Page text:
The judge in a Danish town sees his illegitimate daughter facing a trial for the murder of her newborn child, and is rather sure that she will be sentenced to death. She became pregnant ... See full summary »
The judge in a Danish town sees his illegitimate daughter facing a trial for the murder of her newborn child, and is rather sure that she will be sentenced to death. She became pregnant from an aristocrat who didn't want to marry her. The same fate happened to her mother, although he wasn't allowed to marry because of a vow he had given to his father who had to marry under rank after the girl got pregnant. As expected the sentence for his daughter is death, he asks for a pardon, but this isn't granted although he is promoted. So he decides to free her and get her out of the country at all costs. Written by
Stephan Eichenberg <email@example.com>
film about the mistakes in love repeated from one generation to another.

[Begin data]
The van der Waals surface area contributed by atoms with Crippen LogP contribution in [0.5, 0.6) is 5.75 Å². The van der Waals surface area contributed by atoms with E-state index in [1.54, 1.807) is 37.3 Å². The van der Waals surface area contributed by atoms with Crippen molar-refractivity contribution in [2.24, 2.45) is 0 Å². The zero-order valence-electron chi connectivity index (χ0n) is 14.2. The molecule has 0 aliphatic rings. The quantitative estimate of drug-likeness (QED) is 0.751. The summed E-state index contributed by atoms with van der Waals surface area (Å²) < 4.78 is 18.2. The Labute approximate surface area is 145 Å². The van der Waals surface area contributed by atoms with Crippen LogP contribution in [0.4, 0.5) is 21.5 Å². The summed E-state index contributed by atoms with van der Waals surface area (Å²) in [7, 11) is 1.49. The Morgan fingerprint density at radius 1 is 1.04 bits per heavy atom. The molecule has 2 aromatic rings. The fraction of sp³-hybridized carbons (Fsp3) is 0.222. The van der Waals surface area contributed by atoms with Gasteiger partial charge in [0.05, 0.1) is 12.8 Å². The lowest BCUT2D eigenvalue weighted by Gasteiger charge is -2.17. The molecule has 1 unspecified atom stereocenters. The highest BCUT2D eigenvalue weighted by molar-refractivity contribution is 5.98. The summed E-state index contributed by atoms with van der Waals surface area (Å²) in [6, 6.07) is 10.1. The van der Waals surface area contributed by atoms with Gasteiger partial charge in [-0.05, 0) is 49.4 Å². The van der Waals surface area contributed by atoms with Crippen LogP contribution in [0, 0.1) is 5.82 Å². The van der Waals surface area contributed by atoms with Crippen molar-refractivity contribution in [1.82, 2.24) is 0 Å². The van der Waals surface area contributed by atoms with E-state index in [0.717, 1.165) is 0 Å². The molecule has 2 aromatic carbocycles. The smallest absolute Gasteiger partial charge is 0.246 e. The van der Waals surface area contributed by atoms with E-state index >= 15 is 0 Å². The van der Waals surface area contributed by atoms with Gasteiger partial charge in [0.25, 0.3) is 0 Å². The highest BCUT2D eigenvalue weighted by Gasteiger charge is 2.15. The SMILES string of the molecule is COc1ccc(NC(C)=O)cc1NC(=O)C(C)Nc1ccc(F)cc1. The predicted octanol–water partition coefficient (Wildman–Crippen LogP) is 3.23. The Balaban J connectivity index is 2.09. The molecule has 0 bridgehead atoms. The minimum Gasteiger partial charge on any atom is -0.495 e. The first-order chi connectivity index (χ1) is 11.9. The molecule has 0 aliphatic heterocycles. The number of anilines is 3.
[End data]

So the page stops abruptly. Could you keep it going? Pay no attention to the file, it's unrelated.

Praesidenten is a film about the crucial conflict between the (conservative) codes of society and individual moral.
It tells the story of a grandfather, father and son of a well respected family who all make the same mistake and fall in love with a common girl.
They all have to resolve the problem in a way acceptable to the society they live in but must consequently suffer the inner guilt that inevitably follows.
Finally, late in his life the son, whose a respected judge in a small town, gets a chance to redeem himself and his ancestors by doing the right thing morally but also severely breaking the law in doing so.
This highlights the conflict between the personal and the societal spheres of right and wrong in a spectacular way, especially as Dreyer depicts the other local men of power as only concerned with how the incident would affect their status in society.
Dreyer uses flashback- structure in a very efficient and economical way to build the comparisons between the different times portrayed in the film. Furthermore: in this our digital age of fast editing and overflow of image it is most gratifying to see a film that has a complex point to make and manages to do that almost effortlessly with a minimum of "hassle". The direction is so economic it almost hides the mastery of cinematic vision behind it to the untrained eye.
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